The only job his wife could find was at a Fort McMurray gas station. To avoid a 90-minute daily commute, the couple began renting a home in the city operated by Wood Buffalo Housing.
In Conklin, one son lives in a camper outside the house, which has its own structural problems. The second son lives in a shack Richards built, but is about to take over the main house. His daughter also moved back home after graduating from high school in Fort McMurray.
“There’s no housing for her at all, even if she was working,” said Richards. “There’s no options for them outside of campers and shacks. Why would the young people here want to stay here?”
Leaving is a major question for Métis Elder Louie Tremblay now that the converted ATCO mobile unit he lives in is collapsing.
Lately, he has become concerned about peeling siding and mould forming in his walls. He is also getting frustrated he has to use his sister’s house across the street if he needs to use the toilet or get water.
“We used to have good housing that could support families,” he said. “If this was Fort McMurray, someone would be paying attention to us.”
Anti-poverty plans having little impact in Conklin
Some people in Conklin – and similar communities – do leave, hoping to find housing, employment and social services elsewhere. The 2018 municipal census shows the population has dropped by 39 per cent since the 2015 census, when the population was 376.
A 2007 study from the Northern Alberta Development Council shows this can worsen the housing problems in both rural and urban areas.
The study states that when rural residents facing social problems, such as housing, move to cities, it creates the illusion that demand in their original communities is shrinking.
At the same time, demand in urban areas increases and existing services swell from the influx of people, taking resources away from anyone left behind in the original community.
In Conklin, residents frequently complain they are not getting the social services they need. Even churches, which historically tackle much of the charitable heavy lifting in poor neighbourhoods, have limited resources to go beyond Fort McMurray.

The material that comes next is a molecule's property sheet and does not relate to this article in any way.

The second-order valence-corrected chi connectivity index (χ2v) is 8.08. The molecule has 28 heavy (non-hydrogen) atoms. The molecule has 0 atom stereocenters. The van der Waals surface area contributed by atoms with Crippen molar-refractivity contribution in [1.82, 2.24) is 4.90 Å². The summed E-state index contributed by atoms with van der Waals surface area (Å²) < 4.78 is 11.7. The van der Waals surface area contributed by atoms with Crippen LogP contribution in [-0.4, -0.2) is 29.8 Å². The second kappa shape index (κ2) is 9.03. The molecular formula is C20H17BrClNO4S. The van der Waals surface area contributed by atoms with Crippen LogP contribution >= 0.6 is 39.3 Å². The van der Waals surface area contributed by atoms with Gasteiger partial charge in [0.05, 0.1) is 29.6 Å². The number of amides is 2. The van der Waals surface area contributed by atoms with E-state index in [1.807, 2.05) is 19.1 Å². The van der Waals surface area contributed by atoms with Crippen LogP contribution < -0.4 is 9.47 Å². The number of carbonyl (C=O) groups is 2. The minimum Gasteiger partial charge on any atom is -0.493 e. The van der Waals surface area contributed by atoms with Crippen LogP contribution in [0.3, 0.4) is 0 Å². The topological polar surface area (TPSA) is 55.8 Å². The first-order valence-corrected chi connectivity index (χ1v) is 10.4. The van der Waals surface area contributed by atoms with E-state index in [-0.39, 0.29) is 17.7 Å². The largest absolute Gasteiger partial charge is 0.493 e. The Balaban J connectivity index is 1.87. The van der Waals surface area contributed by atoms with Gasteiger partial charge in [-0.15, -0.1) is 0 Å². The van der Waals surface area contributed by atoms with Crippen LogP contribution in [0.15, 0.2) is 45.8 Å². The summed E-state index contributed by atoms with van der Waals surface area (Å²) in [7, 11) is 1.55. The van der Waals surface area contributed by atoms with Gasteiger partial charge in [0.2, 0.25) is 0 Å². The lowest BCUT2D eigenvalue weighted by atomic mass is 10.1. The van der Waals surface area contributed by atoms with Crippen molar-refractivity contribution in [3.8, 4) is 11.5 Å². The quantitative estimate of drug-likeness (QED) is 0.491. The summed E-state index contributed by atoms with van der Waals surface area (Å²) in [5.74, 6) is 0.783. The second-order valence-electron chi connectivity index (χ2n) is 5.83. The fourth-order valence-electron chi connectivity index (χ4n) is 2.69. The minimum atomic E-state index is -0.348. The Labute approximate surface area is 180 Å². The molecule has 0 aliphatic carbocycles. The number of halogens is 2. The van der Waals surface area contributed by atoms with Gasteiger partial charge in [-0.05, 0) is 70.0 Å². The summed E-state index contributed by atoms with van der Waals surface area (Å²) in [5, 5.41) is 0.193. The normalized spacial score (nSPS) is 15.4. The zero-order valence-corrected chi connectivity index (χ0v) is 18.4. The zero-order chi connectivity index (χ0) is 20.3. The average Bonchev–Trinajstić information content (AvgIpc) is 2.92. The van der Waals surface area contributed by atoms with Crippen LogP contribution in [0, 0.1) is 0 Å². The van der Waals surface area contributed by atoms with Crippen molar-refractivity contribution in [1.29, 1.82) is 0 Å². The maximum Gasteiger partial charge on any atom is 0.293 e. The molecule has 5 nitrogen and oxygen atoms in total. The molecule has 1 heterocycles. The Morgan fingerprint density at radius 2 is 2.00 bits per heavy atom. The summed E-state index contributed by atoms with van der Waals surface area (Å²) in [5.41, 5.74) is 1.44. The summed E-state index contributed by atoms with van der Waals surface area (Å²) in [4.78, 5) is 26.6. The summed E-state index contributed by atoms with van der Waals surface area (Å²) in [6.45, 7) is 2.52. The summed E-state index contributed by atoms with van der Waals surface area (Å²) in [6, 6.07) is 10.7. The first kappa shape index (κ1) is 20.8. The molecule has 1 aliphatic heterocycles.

“There are some social services here, but a lot of them come here maybe every couple of weeks. We need some more of everything here,” said Leitz. “We need more Alcoholics Anonymous, Narcotics Anonymous, more food from the food bank, more youth programs, more social workers. You name it, and we need more of it.”
Wood Buffalo’s municipal council has tried tackling poverty in the area. The municipality has already spent $133 million bringing running water and sewage systems to its rural hamlets south of Fort McMurray, including Conklin. An estimated $220 million is needed to finish the job by 2025.
Without new homes, the problem will persist in Conklin as long as there are people living in improvised homes and makeshift shelters, which cannot be connected to the system.
“It’s a solid trailer, better than what others have. But it’s too old for the water and sewer hookups. It’s too cold in the winter and too hot in the summer,” says Tremblay.
The municipality is also about to reach the conclusion of its 10-year-plan to end homelessness, which started in 2010.
So far, the municipality estimates there has been an estimated 65 per cent drop in homelessness since the plan started giving extra funding to local organizations and non-profits that tackle poverty.
Yet with no formal studies of the housing crisis in rural areas — Fortna’s report argues the province should do this — it is also difficult to gauge the program’s true success outside Fort McMurray.
With no long-term solutions planned, the program is likely to fail.
Last month, Wood Buffalo Housing began reviewing its programs. The organization was already $1.5 million in debt when a trimmed provincial budget was released.
Since then, the organization has stopped taking applications for rent subsidies, and will cut existing ones by 24 per cent. Social housing funding will drop by 3.5 per cent.
In Conklin, the organization was already maintaining 16 housing units and was hoping to fund another 46 living spaces.
There is no word yet on whether that funding will arrive, but the people of Conklin aren’t holding their breaths.
“If this was Fort McMurray, someone would be paying attention to us,” said Tremblay.